But, long before I had done with Count Orlov, and, therefore, long before I had obtained my passport, I had become thoroughly sick and tired of the spies, who, I felt, were upon my track wherever I went. I could not walk into the streets without some one dogging my steps; I could not sit down to a meal without some curious eyes watching my movements; I could not retire to my bed-room without some one standing as sentinel outside the door,—it was horrible! The very air seemed to be oppressive and stifling. In those few days of police surveillance, I learnt to sympathise with the feelings which drove poor Tasso to madness. At last, I could endure it no longer; I could not resist the desire to give them the slip for one day; just for one sweet day of liberty. I consulted a friend; and he told me that I could easily do it by spending the day at Cronstadt. It was true I could not legally go there without a passport; but it was customary for the English residents, instead of showing their passports to lay down a piece of money, at the ticket office. This practical mode of thwarting the obnoxious spies of the Secret Police by a bribe had become so universal and so successful that it was quite possible to escape detection, so I resolved to take my friend’s advice.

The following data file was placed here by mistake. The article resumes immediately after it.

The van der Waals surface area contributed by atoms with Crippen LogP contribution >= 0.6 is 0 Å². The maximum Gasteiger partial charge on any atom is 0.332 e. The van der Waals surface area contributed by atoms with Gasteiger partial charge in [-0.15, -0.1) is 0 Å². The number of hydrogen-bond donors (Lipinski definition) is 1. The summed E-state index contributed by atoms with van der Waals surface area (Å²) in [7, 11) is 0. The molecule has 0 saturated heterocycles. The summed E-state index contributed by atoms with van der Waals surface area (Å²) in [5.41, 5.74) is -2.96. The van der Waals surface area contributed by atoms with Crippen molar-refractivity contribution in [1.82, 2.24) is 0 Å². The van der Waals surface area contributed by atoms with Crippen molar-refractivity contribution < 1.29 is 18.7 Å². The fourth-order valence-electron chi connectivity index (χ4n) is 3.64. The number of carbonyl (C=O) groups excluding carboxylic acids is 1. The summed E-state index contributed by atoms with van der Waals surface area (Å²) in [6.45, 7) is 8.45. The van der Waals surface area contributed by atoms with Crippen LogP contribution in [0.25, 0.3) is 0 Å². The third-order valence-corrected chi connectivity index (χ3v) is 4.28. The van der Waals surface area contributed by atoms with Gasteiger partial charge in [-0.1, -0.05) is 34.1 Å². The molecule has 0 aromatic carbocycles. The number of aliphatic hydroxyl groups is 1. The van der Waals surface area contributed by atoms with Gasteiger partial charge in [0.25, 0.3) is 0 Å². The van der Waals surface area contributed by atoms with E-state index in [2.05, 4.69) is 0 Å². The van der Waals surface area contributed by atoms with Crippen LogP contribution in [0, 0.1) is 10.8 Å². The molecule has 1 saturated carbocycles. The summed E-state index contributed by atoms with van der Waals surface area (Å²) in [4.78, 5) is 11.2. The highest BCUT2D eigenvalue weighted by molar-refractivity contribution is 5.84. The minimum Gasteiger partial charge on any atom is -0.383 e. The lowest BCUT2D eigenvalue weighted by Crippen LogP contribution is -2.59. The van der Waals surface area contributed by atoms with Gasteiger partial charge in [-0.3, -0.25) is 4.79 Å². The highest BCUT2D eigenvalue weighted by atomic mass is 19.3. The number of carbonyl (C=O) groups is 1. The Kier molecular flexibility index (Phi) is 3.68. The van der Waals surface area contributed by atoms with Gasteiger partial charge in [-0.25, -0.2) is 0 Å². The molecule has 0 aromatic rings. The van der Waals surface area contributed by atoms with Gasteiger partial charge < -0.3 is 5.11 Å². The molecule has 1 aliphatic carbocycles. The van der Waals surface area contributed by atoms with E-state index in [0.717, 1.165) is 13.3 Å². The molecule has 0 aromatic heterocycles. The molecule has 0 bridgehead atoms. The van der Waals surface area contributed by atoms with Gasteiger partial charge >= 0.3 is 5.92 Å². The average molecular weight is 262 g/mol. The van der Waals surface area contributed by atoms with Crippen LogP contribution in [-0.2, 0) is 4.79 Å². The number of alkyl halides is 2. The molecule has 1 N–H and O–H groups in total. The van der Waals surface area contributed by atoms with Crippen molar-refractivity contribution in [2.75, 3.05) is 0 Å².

Early the following morning I went to the quay, put down the honorarium instead of the passport, together with the fare, at the ticket office, and took my place, undetected as I thought, on board the steamer which plies between St. Petersburg and Cronstadt. It was a glorious morning in June, and I was in the highest spirits. The sense of relief, the consciousness of liberty, was exquisitely sweet, clouded though it was by a fancy, for one moment, that a pair of eyes, belonging to a somewhat official-looking gentleman in plain clothes, were fixed upon me rather suspiciously; but I resolved to shake off this gloomy impression, and, in spite of all the police in Russia, to enjoy myself for the day. And I did. I spent the day in examining the famous fortifications of Cronstadt, which Sir Charles Napier was to have taken in a week, but which, I believe (though not a military man), the united forces of England and France could not have captured in a year. In the afternoon, I was at the pier in good time for the last steamer to St. Petersburg. I put down the small bribe again instead of the passport, but, to my dismay, the clerk would not receive it.
“You must show me your passport,” he growled.
“But is it not usual for gentlemen to lay down a coin instead of the passport?”
“I have nothing to do with that; I cannot let you pass without a passport.”
“I have not one with me.”
“Where is it?”
“At the Foreign Office at St. Petersburg.”
“Then you can’t pass.”
“What am I to do? Can I write for it?”
“Certainly not; you must apply for it personally; otherwise, you’ll never get it.”
“Then I will go and apply for it in person.”
“You will not be allowed to return to St. Petersburg without a passport.”
“What am I to do, then?”
“I don’t know.”